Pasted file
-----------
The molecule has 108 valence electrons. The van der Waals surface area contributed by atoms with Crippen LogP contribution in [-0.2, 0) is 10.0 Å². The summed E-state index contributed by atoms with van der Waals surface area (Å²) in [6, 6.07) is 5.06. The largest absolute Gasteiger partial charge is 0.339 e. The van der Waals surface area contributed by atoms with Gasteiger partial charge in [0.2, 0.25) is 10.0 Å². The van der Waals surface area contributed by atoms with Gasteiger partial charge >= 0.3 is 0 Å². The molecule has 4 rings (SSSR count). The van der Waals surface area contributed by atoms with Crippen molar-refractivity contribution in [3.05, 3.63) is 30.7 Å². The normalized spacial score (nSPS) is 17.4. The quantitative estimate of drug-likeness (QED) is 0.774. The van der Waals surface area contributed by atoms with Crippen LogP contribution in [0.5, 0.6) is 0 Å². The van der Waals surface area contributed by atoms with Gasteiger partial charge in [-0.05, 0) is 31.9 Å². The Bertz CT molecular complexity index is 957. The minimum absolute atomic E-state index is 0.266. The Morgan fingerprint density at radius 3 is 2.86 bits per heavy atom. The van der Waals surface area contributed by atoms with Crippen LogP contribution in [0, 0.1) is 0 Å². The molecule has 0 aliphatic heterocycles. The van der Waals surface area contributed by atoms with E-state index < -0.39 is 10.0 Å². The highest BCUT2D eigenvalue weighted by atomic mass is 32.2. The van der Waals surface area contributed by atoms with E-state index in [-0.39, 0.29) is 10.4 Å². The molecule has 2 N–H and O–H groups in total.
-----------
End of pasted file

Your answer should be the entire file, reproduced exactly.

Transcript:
The molecule has 108 valence electrons. The van der Waals surface area contributed by atoms with Crippen LogP contribution in [-0.2, 0) is 10.0 Å². The summed E-state index contributed by atoms with van der Waals surface area (Å²) in [6, 6.07) is 5.06. The largest absolute Gasteiger partial charge is 0.339 e. The van der Waals surface area contributed by atoms with Gasteiger partial charge in [0.2, 0.25) is 10.0 Å². The van der Waals surface area contributed by atoms with Gasteiger partial charge >= 0.3 is 0 Å². The molecule has 4 rings (SSSR count). The van der Waals surface area contributed by atoms with Crippen molar-refractivity contribution in [3.05, 3.63) is 30.7 Å². The normalized spacial score (nSPS) is 17.4. The quantitative estimate of drug-likeness (QED) is 0.774. The van der Waals surface area contributed by atoms with Crippen LogP contribution in [0.5, 0.6) is 0 Å². The van der Waals surface area contributed by atoms with Gasteiger partial charge in [-0.05, 0) is 31.9 Å². The Bertz CT molecular complexity index is 957. The minimum absolute atomic E-state index is 0.266. The Morgan fingerprint density at radius 3 is 2.86 bits per heavy atom. The van der Waals surface area contributed by atoms with Crippen LogP contribution in [0, 0.1) is 0 Å². The molecule has 0 aliphatic heterocycles. The van der Waals surface area contributed by atoms with E-state index < -0.39 is 10.0 Å². The highest BCUT2D eigenvalue weighted by atomic mass is 32.2. The van der Waals surface area contributed by atoms with E-state index in [-0.39, 0.29) is 10.4 Å². The molecule has 2 N–H and O–H groups in total.